Tomorrow’s the day: NYT ill-advised paywall debuts in U.S.

Monday marks the rollout of NYTimes.com’s “metered paywall,” which I wrote about (and criticized) here last week (before going on vacation for a week). Here are a few quick developments and additional thoughts about what is an important milestone in the digital-news space: What do you think of the NYT paywall? Tell Columbia researchers! Columbia…

Consumer Reports gets it right (*finally)

* at least on the smartphone platform ConsumerReports.org is the classic example of a once-primarily print publisher having content valuable and unique enough that it can charge for it online. The site for years has had a subscription model, with a monthly or annual fee to access its product reviews. I subscribed for a while,…

iPhone app business models improving

Recently, I’ve been noticing new iPhone apps coming to market that are adopting interesting business models. Generally, they can be categorized as using the “freemium” (or semi-freemium) model; i.e., they give away some valuable content and entice you to upgrade for more and better features. 1. This American Life iPhone app. … This app costs…

Investigative reporting = premium paid content?

Within reports of MediaNews Group about to institute a metered paywall at a couple of its newspapers by May is something disturbing. This excerpt is from a Bloomberg report about the newspaper chain’s plans: “The newspapers, in York, Pennsylvania, and Chico, California, will give users free access to as many as 25 ‘premium’ articles monthly,…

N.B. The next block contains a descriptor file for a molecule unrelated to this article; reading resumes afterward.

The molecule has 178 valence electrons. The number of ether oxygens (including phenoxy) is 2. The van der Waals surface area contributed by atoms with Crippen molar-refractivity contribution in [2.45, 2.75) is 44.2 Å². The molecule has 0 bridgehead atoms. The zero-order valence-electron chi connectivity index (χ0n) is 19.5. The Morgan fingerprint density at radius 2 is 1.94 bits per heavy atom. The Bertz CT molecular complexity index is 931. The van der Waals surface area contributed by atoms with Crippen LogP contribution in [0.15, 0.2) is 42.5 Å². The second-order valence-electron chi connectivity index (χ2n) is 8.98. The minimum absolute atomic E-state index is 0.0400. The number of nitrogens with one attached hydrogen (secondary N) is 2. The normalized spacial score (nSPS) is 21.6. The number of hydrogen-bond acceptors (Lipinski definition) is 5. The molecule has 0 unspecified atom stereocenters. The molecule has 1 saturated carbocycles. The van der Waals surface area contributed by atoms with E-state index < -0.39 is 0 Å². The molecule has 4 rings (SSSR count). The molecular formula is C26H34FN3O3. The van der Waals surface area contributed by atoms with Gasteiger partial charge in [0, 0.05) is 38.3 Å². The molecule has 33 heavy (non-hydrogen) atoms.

NYTimes.com’s decision: Preliminary thoughts

So the long-awaited (well, at least by many of us media geeks) decision by NYTimes.com has been announced. And the winner is: THE METERED PAYWALL! According to the Times’ own report, by Richard Perez-Pena: “Starting in early 2011, visitors to NYTimes.com will get a certain number of articles free every month before being asked to…

If NYTimes.com does put up a metered wall…

“New York Times Ready to Charge Online Readers,” said NYMag.com’s Daily Intel in a Sunday report. I’m not sure whether to believe the story or not, but since there’s no definitive word from NYT executives yet, let’s play along and pretend this is an accurate report: NYTimes.com this spring will launch a “metered” web payment…

A better Newsday.com model

I’ve been getting some pushback on my previous blog item about Newsday’s decision to put up a subscription wall to its website content except for Newsday print subscribers and subscribers of Optimum Online cable/Internet service (same ownership). This actually is a good business model for Newsday because of its unique position, though it probably could…

Newsday’s pay wall: From bad to worse

What’s wrong with this webpage I encountered the other day? Besides the lack of wisdom of a general-interest newspaper (Newsday) putting a pay wall on its website for non-unique content (my opinion, shared by many other media experts), the worse part is that Newsday.com is leaving money behind. Double-dumb. Here’s my experience: I saw a…

The Times’ (UK one) smart membership experiment

Frankly, I’m surprised that it’s The Times and the Sunday Times that have initiated the closest to what I’ve advocated in the past in terms of a smart, voluntary news premium membership model online. If you haven’t seen it, check out Times+. Why my surprise? Well, if you’ve followed recent coverage of Rupert Murdoch, whose…

Instead of micro-payments, what about micro-rewards?

Earlier this week, Jeff Reifman of Newscloud wrote an essay, “How Micro-payments Could Save Journalism,” which he says was inspired by most recent Editor & Publisher column, “Your News Content Is Worth Zero to Digital Consumers.” (I’m a bit slow to respond due to a busy work week.) Reifman wrote: “I disagree with the premise…

SaveTheNews Denver report: Discussing the commercial solutions

SaveTheNews.org‘s first big public meeting of journalists and community members (September 16) — strategically planned for the U.S. city at ground zero for the “News Crisis,” Denver — was clearly a success in sounding the alarm about the decline of serious public-interest journalism. Six months ago, the city lost one of its two major daily…